Sunday, February 10, 2019

A Below Freezing Day

It was somewhere just below freezing when I got to the put in.  The tide was mid-high and rising and a thin shelf of night some 20 feet wide lay on the sloping bank.  In ice weather one always has to think ahead about getting out of the river.  Before unloading any gear, I walked out onto the shelf.  It turned out to be the foamy ice that salt water forms and it crushed easily so that my feet could grip the rocks underneath...nothing to worry about.

I set out up the Neck River planning to go as far up that small river as the depth of water would permit, then return to where Bailey Creek meets and paddle up that stretch.  A couple of Common Mergansers were fishing the river near the put in and two Bald Eagles were perched a couple hundred yards toward the sea.
Bald Eagle
I found the old corduroy road sections that stick out of the bank just at the water level.  At each bend I flushed several ducks eventually counting about 60 Black Ducks and perhaps a dozen Mallards.

As I got into the tighter meanders of the Neck I began to find ice formed in the bends.  At first it was the soft salt ice, the canoe cut through with little effort.  But, well short of where the river goes shallow I began to meet up with fresh water ice that was a quarter inch thick and much tougher.  I turned when I could see that it was going to be a continuous sheet.

Corduroy Road in the Neck River
The wind had increased during the outbound trip and it was strong and cold as I muscled my return against it.  I opted out of heading up Bailey Creek as it would be a brutal headwind grind to return from there.  So I headed back downriver hugging the wind shadow of the lee shores when possible.

Tuesday, February 5, 2019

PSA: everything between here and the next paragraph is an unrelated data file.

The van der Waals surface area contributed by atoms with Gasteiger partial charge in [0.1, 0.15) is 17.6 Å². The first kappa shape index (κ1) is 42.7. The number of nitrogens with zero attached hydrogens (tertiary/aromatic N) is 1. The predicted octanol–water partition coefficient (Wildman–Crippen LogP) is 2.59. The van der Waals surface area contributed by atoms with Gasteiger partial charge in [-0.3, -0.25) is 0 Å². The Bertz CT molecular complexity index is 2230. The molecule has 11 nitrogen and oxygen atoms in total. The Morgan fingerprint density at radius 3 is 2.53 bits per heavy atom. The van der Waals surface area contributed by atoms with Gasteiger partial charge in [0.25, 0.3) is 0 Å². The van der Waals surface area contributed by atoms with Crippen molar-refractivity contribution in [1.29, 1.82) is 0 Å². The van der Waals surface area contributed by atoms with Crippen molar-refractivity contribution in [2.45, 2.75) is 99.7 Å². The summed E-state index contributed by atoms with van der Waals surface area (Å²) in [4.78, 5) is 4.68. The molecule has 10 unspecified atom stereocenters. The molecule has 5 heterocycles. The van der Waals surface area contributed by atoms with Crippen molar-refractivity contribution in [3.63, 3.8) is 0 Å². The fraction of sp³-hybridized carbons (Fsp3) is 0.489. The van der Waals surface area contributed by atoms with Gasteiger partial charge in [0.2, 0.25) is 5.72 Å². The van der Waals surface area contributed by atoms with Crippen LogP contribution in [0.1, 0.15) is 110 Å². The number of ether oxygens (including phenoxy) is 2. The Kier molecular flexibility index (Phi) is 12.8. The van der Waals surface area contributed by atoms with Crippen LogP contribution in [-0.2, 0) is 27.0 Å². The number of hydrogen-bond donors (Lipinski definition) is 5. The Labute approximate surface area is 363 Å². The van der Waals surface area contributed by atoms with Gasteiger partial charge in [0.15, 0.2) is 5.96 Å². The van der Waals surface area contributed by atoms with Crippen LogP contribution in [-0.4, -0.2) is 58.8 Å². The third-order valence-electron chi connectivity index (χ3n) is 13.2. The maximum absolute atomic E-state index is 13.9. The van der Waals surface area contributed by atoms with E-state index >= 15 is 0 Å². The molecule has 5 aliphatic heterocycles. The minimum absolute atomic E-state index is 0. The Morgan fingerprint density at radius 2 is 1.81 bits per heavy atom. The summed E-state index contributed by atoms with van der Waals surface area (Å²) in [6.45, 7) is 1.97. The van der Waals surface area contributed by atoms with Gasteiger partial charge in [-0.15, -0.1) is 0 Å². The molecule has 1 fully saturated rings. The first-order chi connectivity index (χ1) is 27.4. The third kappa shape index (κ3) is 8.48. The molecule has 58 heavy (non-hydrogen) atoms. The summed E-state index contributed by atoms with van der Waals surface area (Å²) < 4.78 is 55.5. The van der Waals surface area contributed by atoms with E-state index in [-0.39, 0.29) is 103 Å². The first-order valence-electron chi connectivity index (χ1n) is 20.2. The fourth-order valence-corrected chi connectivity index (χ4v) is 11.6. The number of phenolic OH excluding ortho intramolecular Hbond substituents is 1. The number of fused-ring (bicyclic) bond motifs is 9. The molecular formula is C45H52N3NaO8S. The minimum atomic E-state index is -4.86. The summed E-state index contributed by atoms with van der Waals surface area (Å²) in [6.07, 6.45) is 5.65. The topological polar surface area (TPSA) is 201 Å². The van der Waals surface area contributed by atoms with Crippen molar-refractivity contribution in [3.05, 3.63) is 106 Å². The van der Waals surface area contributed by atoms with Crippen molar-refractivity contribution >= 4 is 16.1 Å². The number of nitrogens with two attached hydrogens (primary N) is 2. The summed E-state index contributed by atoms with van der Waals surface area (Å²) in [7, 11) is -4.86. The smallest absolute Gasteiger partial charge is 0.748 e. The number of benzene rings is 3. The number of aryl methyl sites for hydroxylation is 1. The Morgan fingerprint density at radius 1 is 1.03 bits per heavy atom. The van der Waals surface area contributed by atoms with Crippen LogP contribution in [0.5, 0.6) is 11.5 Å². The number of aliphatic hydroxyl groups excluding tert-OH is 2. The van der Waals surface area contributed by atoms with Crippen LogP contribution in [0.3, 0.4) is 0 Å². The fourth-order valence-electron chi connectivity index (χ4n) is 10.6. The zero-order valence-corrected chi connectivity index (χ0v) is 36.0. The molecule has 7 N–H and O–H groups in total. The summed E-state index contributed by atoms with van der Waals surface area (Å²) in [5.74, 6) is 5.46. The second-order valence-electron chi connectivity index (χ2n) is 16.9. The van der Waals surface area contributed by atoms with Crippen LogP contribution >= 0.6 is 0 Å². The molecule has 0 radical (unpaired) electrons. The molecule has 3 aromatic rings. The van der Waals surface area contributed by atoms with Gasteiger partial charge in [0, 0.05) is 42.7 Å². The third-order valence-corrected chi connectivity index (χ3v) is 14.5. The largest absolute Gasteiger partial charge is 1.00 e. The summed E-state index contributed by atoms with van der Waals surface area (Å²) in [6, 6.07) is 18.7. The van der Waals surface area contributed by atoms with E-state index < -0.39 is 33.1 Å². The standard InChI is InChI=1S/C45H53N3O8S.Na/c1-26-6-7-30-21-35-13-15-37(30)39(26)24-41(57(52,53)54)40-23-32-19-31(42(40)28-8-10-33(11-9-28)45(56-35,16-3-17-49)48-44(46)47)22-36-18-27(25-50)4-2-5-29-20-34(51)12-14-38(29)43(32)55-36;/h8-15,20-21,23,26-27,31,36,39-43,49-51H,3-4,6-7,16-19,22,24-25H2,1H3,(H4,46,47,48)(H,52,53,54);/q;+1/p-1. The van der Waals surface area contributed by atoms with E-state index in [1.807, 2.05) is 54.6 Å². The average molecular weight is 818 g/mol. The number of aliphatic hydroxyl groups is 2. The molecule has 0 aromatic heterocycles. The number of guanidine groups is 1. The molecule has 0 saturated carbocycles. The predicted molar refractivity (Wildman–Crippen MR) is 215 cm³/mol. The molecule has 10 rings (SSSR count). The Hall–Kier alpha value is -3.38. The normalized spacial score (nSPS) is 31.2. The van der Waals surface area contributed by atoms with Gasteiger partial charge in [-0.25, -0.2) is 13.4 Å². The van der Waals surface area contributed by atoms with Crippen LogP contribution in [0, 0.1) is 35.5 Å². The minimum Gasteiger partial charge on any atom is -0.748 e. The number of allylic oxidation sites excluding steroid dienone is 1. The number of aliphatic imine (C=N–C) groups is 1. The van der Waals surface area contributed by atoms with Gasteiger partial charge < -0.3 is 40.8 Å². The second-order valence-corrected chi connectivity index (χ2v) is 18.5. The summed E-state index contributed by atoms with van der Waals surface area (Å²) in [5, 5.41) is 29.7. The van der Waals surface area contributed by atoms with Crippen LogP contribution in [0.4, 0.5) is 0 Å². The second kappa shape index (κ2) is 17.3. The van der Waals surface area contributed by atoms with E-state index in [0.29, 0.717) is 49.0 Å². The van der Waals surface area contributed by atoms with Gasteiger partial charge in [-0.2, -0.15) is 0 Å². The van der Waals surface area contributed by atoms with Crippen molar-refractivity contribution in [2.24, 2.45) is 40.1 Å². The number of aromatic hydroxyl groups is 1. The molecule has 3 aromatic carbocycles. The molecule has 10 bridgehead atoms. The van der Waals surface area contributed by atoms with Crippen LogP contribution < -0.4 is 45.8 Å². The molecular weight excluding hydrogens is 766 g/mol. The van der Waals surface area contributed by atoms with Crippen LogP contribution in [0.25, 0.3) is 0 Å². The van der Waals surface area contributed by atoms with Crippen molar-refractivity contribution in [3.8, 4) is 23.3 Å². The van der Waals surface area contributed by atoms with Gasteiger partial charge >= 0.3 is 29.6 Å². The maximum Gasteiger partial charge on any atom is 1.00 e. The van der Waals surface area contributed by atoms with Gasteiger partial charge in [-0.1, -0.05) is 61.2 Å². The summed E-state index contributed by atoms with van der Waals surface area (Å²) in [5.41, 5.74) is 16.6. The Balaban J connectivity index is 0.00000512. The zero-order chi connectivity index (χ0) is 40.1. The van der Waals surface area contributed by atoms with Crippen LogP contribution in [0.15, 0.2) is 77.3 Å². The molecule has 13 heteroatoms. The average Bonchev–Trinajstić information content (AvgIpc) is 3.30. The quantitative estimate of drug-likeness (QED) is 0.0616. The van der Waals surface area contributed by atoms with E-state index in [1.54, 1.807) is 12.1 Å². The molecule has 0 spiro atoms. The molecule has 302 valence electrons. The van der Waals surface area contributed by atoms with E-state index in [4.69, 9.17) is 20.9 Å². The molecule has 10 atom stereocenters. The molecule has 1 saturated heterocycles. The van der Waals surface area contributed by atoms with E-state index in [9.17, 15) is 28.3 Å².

Full Spectrum of Ducks

Weather has kept me out of the canoe for a full month.  When it was warm enough, it was far too windy.  When it was calm, it was cold enough to freeze even the brackish tidal rivers.

I put in on the last hour of the flooding tide and rode a mile per hour current inland.  There were remnants of ice drifting in the current, but nothing that would be of any bother.  The cold weather has kept everyone off the river and I start paddling through a spectrum of ducks, each species in its own area.  Near Cedar Island I spook 15 Buffleheads, the males easily recognizable from distance with their white sides.  The Big Bends is a complete surprise.  I flush three dozen Black Ducks from the main channel, then another couple dozen, and then about twice of what I'd counted.  Black Ducks are shy in my book and I've never seen a hundred one day.  Up in the forest section of the river by Duck Hole Farms, I spot a pair of Hooded Mergansers.  I find the Common Mergansers, about eight of them, at the Gravel Flats just another 300 yards upriver.  Finally, up above Foote Bridge, there are a half dozen Mallards.

This winter has been rough on my spirit.  The state of the world seems to bear heavy on my, the leaders of the world feeling that it is their responsibility to make everyone else angry and anxious.  So, I started hiking miles and miles of trail that is new to me, and I started a large artwork that will keep me focused for the next few months.  My spirit is's science.

The day is absolutely beautiful.  The first three hundred yards of paddling were in a thin fog of delicate hazy light.  Then, the sun burned through and the marsh and forest were illuminated with the strong low light that creates sharp contrasts.  The wind was light if there was any.  And, it was warm enough to sit in the swamp above Foote Bridge and write without so much as a chill.
Foote Bridge
When it was time to go, I could see by the water mark on the bank that the tide had already dropped a 1/2 inch.  I knew that when I reached the Big Bends I would have a mile per hour current pushing me back to my start.  It was an easy day.